When the United States gets serious about tackling its greenhouse gas emissions problem, policymakers should turn to a carbon tax as a proven market-based instrument to cut our emissions in a cost-effective and efficient manner. Economists have advocated this for decades, and increasingly, major companies, politicians, and environmental leaders are expressing their support as well. For certain supporters, however, support is conditioned on “swapping” a carbon tax for a reduction in agency-led regulations (e.g., the Clean Power Plan) also designed to reduce greenhouse gas emissions. Many environmental groups may be reluctant to support such regulatory simplification without assurances that the tax will lead to emissions reductions that exceed what could be achieved over time under regulatory oversight.
In an RFF report released this week, I propose the inclusion of an emissions assurance mechanism (EAM) in carbon tax legislation to ensure that regulatory simplification does not come at the cost of environmental integrity. This built-in mechanism would adjust the carbon tax rate automatically in response to changes in the economy to ensure that long-term environmental goals of emissions reductions are achieved. In contrast to approaches that require Congress to enact new legislation, the EAM would be included in the initial legislation passed by Congress—and thus would significantly reduce the policy risk that a future congress may fail to raise the carbon tax rate if emissions are not falling as rapidly as envisioned in the initial legislation.
In the RFF paper, I lay out a detailed proposal to illustrate how the EAM could be designed and integrated into carbon tax legislation. It would have the following features:
- A 15-year target for emissions reduction specified in the carbon tax legislation. Specifically, energy-related carbon dioxide emissions would be reduced by 45 percent below 2005 levels by 2035;
- An emissions pathway established beginning the year the carbon tax goes into effect and ending in 2035. The emissions pathway would be designed as a constant annual percentage reduction in emissions that achieves the 2035 target;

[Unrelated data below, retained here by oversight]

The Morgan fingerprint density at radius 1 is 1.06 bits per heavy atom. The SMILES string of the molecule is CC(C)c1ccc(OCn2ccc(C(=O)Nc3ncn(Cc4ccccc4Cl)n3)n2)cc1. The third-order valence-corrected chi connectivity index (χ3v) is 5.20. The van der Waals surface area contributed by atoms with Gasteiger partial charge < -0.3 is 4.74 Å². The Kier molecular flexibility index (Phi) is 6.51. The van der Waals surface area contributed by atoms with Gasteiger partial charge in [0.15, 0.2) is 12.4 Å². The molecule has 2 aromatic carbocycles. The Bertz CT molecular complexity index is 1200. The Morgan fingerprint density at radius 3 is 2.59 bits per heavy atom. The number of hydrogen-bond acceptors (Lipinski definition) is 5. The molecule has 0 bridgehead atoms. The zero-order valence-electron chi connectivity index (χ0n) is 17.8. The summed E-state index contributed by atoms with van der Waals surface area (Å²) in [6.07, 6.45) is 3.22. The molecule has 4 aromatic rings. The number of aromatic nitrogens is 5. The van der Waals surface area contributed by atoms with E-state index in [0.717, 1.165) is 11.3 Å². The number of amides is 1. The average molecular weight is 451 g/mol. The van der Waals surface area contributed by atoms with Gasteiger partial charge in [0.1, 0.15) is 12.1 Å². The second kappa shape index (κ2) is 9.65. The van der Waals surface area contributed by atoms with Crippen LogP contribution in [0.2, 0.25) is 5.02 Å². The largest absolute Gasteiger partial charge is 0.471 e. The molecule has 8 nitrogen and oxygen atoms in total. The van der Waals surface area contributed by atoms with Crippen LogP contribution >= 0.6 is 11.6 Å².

- An assessment undertaken before 2035 to set a target for the next 15 years out to 2050 and to set an emissions pathway to achieve that target; and
- A tax rate that increases in a predictable way and that ensures progress toward the long-run emissions target.
An EAM along the lines of the one described above would add strong assurances that a technologically and politically ambitious emissions reduction target of 45 percent reduction by 2035 would be achieved—a onetime reassessment at that point could set a new target for emissions reductions through 2050. Alternatively, a longer-term target to 2050 could also be set in the initial legislation, though given the greater uncertainties in projecting technology innovation and costs in later years, a nearer-term target with a onetime reassessment may be a preferable approach.
Falling short of that pathway would trigger the accelerated rate escalator being used to increase the carbon tax rate. Based on the framework outlined in this paper for achieving a 45 percent reduction in emissions by 2035, economic models consistently show that, in all likelihood, the accelerated rate escalator would not be triggered and the tax rate would grow according to the standard rate escalator. Building the higher escalator into the carbon tax legislation would reduce concerns about policy uncertainty that could undermine support for a carbon tax. Similarly, a pause in escalation if cumulative emissions fall well below the target emissions pathway would give the program flexibility to respond to unexpected technological or economic shocks.
The EAM proposed in the RFF report is simple, easily understood, and straightforward to administer by the Departments of Energy and Treasury. Enacting a carbon tax with this feature would move the United States into the forefront of climate leadership while positioning businesses to be competitive in a carbon-constrained world.
The views expressed in RFF blog posts are those of the authors and should not be attributed to Resources for the Future.